Communication is essential to any relationship. No, let me say it even stronger: Without communication there is no relationship. I had not really thought about how crucial communication is to relationship before reading Helen Keller’s autobiography.
As an infant, Helen Keller lost all ability to hear or see due to an illness. It wasn’t until Anne Sullivan, a teacher for the blind and deaf, came into her life that Helen gained the ability to communicate. In her autobiography, Helen describes communication as “the door through which she should pass from darkness into light, from isolation to friendship, companionship, knowledge, and love.”
But without means of communication Helen experienced “neither sorrow nor regret, neither strong sentiment nor tenderness [love].” Yet, when she captured one simple word that opened the door for communication she exclaimed, “That living word awakened my soul, gave it light, hope, joy, set it free!”
When we first come to Christ and place our faith in Him, the Scriptures explain, “Faith comes from hearing the message, and the message is heard through the word about Christ.” (Romans 10:17) Our faith in Christ is only possible due to communication. “In the past God spoke to our ancestors through the prophets at many times and in various ways, but in these last days He has spoken to us by His Son.” (Hebrews 1:1-2)
We heard God’s Word about Jesus—His love and offer of forgiveness. Someone communicated God’s message to us, and we responded, repenting of our sin and asking the Lord to save us. In this way, we came into relationship with God. This relationship cannot take place without communication.
But for many Christians, communication with God—speaking with Him and hearing from Him—becomes mysterious. Having forgotten how they came to believe in Christ, some no longer believe it’s possible to personally hear from God. Others grant the possibility, but don’t know how to hear from Him.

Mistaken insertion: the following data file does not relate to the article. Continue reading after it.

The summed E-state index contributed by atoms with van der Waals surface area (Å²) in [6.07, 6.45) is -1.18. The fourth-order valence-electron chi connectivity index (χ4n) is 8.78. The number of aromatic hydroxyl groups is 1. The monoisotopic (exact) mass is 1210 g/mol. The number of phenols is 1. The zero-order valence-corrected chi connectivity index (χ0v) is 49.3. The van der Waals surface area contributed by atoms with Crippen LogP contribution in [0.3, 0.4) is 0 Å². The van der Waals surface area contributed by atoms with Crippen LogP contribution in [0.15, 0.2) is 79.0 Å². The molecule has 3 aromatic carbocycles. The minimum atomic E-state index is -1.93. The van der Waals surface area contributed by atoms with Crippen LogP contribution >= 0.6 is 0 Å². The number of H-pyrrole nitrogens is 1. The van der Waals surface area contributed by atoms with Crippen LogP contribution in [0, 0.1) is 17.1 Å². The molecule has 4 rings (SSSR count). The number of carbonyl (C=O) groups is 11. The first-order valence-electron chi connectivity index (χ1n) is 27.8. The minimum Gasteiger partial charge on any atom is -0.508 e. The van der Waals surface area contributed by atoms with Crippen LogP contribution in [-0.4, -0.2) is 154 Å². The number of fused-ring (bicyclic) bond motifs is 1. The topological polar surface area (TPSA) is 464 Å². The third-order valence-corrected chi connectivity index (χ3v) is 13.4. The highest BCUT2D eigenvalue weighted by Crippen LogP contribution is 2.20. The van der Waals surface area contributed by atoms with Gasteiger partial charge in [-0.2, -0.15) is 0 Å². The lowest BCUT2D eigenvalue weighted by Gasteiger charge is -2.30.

But if we accept the premise that without communication there can be no relationship, we recognize how crucial communication with God is to our relationship with Him. That being the case, and knowing that God Himself seeks relationship with us, we must conclude and believe that He wants to and does communicate with us personally.
When we think of communicating with God, two primary modes probably come to mind: God’s Word (the Bible) and prayer. I must confess that for many years, although I read God’s Word daily, I approached it more like an impersonal manual than a love letter. And I assumed that prayer was one-way communication and not very engaging. I don’t think I’m alone in treating God’s Word and prayer in this sterile way.
Today, I always try to go to God’s Word with the intent to meet with Him. I ask Him to speak with me personally through His Word and He does. With prayer, I’ve realized that prayer is meant to be two-way communication, but I was so busy talking that I never used to listen. Now, I spend a lot more time in prayer simply listening.
If that sounds weird or mystical, I encourage you to read 1 Corinthians 2. In that chapter, Paul explains the role of God’s Holy Spirit in our lives. The Holy Spirit “searches all things, even the deep things of God,” and reveals them to us. He gives us the “mind of Christ” that we may know how to speak and act in all situations. This is all communication and it’s highly personal.
Because the Holy Spirit inspired His Word, the Bible, we know that He will never contradict what He has already said. Knowing God’s Word, being steeped in it and letting it permeate every fiber of our being puts us in tune with God. Many Christians don’t hear from God simply because they never listen to Him—i.e., open His Word.
Another key way the Lord speaks to us personally is through other people. This is a primary reason it’s so important that we belong to a fellowship of Christ-followers. Paul explained to Timothy, “All Scripture is God-breathed and is useful for teaching, rebuking, correcting and training in righteousness, so that the servant of God may be thoroughly equipped for every good work.” (2 Timothy 3:16-17)
In that passage, God’s Word provides the substance for the human actions of teaching, rebuking, correcting and training others in righteousness. God uses us as His mouthpiece in communicating with each other. This is both a great privilege and responsibility.
If you’d like to read more about hearing from God, I encourage you to read my book Enthralled with God—Cultivating a Joy-filled Relationship with Him. I’m running a free eBook promotion on Enthralled with God from May 5-9. Click here to get your free eBook!
Also, Jack Deere’s book Surprised by the Voice of God is a great book on this topic.